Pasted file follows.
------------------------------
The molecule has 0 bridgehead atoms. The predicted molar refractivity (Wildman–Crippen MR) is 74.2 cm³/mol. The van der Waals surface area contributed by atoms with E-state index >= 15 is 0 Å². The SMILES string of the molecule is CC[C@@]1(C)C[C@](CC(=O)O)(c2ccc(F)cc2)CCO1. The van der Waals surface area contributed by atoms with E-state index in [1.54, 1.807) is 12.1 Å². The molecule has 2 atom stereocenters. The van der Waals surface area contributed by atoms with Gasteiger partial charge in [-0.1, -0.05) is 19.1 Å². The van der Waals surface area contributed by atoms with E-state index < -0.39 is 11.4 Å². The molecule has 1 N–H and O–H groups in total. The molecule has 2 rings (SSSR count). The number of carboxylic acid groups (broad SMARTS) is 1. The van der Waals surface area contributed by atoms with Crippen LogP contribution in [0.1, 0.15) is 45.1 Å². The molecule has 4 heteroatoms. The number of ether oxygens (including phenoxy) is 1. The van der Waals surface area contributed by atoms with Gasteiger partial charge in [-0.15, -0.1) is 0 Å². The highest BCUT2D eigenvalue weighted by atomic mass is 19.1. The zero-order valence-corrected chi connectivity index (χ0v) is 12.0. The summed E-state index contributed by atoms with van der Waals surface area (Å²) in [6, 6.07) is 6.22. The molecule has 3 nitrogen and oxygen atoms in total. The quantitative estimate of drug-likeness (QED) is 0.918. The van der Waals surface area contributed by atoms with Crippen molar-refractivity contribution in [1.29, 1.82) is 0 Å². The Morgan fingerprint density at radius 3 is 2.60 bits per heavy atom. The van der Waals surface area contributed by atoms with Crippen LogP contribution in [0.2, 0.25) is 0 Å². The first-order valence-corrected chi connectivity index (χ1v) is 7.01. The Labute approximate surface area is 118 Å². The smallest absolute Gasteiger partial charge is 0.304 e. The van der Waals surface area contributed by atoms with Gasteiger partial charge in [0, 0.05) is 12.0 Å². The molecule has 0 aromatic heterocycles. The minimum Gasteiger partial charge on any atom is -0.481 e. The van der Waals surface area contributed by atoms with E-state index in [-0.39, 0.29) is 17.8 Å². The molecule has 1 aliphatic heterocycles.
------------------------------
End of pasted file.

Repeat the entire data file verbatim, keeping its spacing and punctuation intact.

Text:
The molecule has 0 bridgehead atoms. The predicted molar refractivity (Wildman–Crippen MR) is 74.2 cm³/mol. The van der Waals surface area contributed by atoms with E-state index >= 15 is 0 Å². The SMILES string of the molecule is CC[C@@]1(C)C[C@](CC(=O)O)(c2ccc(F)cc2)CCO1. The van der Waals surface area contributed by atoms with E-state index in [1.54, 1.807) is 12.1 Å². The molecule has 2 atom stereocenters. The van der Waals surface area contributed by atoms with Gasteiger partial charge in [-0.1, -0.05) is 19.1 Å². The van der Waals surface area contributed by atoms with E-state index < -0.39 is 11.4 Å². The molecule has 1 N–H and O–H groups in total. The molecule has 2 rings (SSSR count). The number of carboxylic acid groups (broad SMARTS) is 1. The van der Waals surface area contributed by atoms with Crippen LogP contribution in [0.1, 0.15) is 45.1 Å². The molecule has 4 heteroatoms. The number of ether oxygens (including phenoxy) is 1. The van der Waals surface area contributed by atoms with Gasteiger partial charge in [-0.15, -0.1) is 0 Å². The highest BCUT2D eigenvalue weighted by atomic mass is 19.1. The zero-order valence-corrected chi connectivity index (χ0v) is 12.0. The summed E-state index contributed by atoms with van der Waals surface area (Å²) in [6, 6.07) is 6.22. The molecule has 3 nitrogen and oxygen atoms in total. The quantitative estimate of drug-likeness (QED) is 0.918. The van der Waals surface area contributed by atoms with Crippen molar-refractivity contribution in [1.29, 1.82) is 0 Å². The Morgan fingerprint density at radius 3 is 2.60 bits per heavy atom. The van der Waals surface area contributed by atoms with Crippen LogP contribution in [0.2, 0.25) is 0 Å². The first-order valence-corrected chi connectivity index (χ1v) is 7.01. The Labute approximate surface area is 118 Å². The smallest absolute Gasteiger partial charge is 0.304 e. The van der Waals surface area contributed by atoms with Gasteiger partial charge in [0, 0.05) is 12.0 Å². The molecule has 0 aromatic heterocycles. The minimum Gasteiger partial charge on any atom is -0.481 e. The van der Waals surface area contributed by atoms with E-state index in [-0.39, 0.29) is 17.8 Å². The molecule has 1 aliphatic heterocycles.